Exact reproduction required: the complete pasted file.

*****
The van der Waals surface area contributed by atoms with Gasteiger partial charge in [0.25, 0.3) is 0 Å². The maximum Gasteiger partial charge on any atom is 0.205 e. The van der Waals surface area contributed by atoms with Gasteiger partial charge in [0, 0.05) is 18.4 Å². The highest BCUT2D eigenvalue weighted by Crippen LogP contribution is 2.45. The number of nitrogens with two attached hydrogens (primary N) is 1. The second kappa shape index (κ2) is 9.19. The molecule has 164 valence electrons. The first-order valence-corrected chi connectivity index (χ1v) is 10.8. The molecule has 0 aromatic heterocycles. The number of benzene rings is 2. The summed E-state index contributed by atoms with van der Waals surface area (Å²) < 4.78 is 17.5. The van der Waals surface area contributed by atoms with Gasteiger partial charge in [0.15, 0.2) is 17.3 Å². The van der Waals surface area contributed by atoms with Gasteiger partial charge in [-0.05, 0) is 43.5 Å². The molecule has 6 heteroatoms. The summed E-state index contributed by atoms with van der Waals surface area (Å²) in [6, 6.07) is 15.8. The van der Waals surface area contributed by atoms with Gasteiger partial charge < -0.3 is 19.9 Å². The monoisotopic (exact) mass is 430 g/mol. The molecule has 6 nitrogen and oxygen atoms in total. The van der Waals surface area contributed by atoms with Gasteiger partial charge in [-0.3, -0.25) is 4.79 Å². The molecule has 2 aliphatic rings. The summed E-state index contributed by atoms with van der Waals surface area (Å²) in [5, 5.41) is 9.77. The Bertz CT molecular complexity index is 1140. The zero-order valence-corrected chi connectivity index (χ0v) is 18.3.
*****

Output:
The van der Waals surface area contributed by atoms with Gasteiger partial charge in [0.25, 0.3) is 0 Å². The maximum Gasteiger partial charge on any atom is 0.205 e. The van der Waals surface area contributed by atoms with Gasteiger partial charge in [0, 0.05) is 18.4 Å². The highest BCUT2D eigenvalue weighted by Crippen LogP contribution is 2.45. The number of nitrogens with two attached hydrogens (primary N) is 1. The second kappa shape index (κ2) is 9.19. The molecule has 164 valence electrons. The first-order valence-corrected chi connectivity index (χ1v) is 10.8. The molecule has 0 aromatic heterocycles. The number of benzene rings is 2. The summed E-state index contributed by atoms with van der Waals surface area (Å²) < 4.78 is 17.5. The van der Waals surface area contributed by atoms with Gasteiger partial charge in [0.15, 0.2) is 17.3 Å². The van der Waals surface area contributed by atoms with Gasteiger partial charge in [-0.05, 0) is 43.5 Å². The molecule has 6 heteroatoms. The summed E-state index contributed by atoms with van der Waals surface area (Å²) in [6, 6.07) is 15.8. The van der Waals surface area contributed by atoms with Gasteiger partial charge < -0.3 is 19.9 Å². The monoisotopic (exact) mass is 430 g/mol. The molecule has 6 nitrogen and oxygen atoms in total. The van der Waals surface area contributed by atoms with Gasteiger partial charge in [-0.3, -0.25) is 4.79 Å². The molecule has 2 aliphatic rings. The summed E-state index contributed by atoms with van der Waals surface area (Å²) in [5, 5.41) is 9.77. The Bertz CT molecular complexity index is 1140. The zero-order valence-corrected chi connectivity index (χ0v) is 18.3.